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Hypertension Management Using Mobile Technology and Home Blood Pressure Monitoring: Results of a Randomized Trial in Two Low/Middle-Income Countries

Telemedicine and e-Health. October 2012, 18(8): 613-620. doi:10.1089/tmj.2011.0271. John D. Piette, Hema Datwani, Sofia Gaudioso, Stephanie M. Foster, Joslyn Westphal, William Perry, Joel Rodríguez-Saldaña, Milton O. Mendoza-Avelares, and Nicolle Marinec. 1Ann Arbor VA Healthcare System, Ann Arbor, Michigan. 2Department of Internal Medicine, Ann Arbor, Michigan. 3Yojoa Community Health Systems, Cortés, Honduras. 4University of Michigan Medical School, Ann Arbor, Michigan. 5Department of Health Behavior and Health Education, University of Michigan School of Public Health, Ann Arbor, Michigan. 6Department of Epidemiology, University of Michigan School of Public Health, Ann Arbor, Michigan. 7Remedi Medical Research and Development, Pachuca, Mexico.

Objective: Hypertension and other noncommunicable diseases represent a growing threat to low/middle-income countries (LMICs). Mobile health technologies may improve noncommunicable disease outcomes, but LMICs lack resources to provide these services. We evaluated the efficacy of a cloud computing model using automated self-management calls plus home blood pressure (BP) monitoring as a strategy for improving systolic BPs (SBPs) and other outcomes of hypertensive patients in two LMICs.

Subjects and Methods: This was a randomized trial with a 6-week follow-up. Participants with high SBPs (≥140 mm Hg if nondiabetic and ≥130 mm Hg if diabetic) were enrolled from clinics in Honduras and Mexico. Intervention patients received weekly automated monitoring and behavior change telephone calls sent from a server in the United States, plus a home BP monitor. At baseline, control patients received BP results, hypertension information, and usual healthcare. The primary outcome, SBP, was examined for all patients in addition to a preplanned subgroup with low literacy or high hypertension information needs. Secondary outcomes included perceived health status and medication-related problems.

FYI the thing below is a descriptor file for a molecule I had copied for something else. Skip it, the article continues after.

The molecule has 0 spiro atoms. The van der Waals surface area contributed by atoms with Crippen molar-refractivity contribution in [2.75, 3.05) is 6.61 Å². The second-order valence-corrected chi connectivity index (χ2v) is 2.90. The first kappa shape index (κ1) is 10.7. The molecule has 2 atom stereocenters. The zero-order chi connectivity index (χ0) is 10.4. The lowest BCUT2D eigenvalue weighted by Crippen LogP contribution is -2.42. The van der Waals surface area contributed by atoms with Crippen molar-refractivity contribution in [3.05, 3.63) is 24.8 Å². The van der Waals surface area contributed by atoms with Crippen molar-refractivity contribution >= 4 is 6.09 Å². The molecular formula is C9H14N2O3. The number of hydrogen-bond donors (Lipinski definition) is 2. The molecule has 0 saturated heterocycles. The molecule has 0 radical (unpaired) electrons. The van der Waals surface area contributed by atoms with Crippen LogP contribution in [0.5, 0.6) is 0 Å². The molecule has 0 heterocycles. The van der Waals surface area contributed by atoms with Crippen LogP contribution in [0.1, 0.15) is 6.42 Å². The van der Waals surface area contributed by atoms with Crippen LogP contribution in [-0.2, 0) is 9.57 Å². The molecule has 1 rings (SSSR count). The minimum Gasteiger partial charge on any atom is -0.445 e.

Results: Of the 200 patients recruited, 181 (90%) completed follow-up, and 117 of 181 had low literacy or high hypertension information needs. The median annual income was $2,900 USD, and average educational attainment was 6.5 years. At follow-up intervention patients' SBPs decreased 4.2&#8201;mm Hg relative to controls (95% confidence interval &#8722;9.1, 0.7; p=0.09). In the subgroup with high information needs, intervention patients' average SBPs decreased 8.8&#8201;mm Hg (&#8722;14.2, &#8722;3.4, p=0.002). Compared with controls, intervention patients at follow-up reported fewer depressive symptoms (p=0.004), fewer medication problems (p<0.0001), better general health (p<0.0001), and greater satisfaction with care (p&#8804;0.004).

Conclusions: Automated telephone care management plus home BP monitors can improve outcomes for hypertensive patients in LMICs. A cloud computing model within regional telecommunication centers could make these services available in areas with limited infrastructure for patient-focused informatics support.

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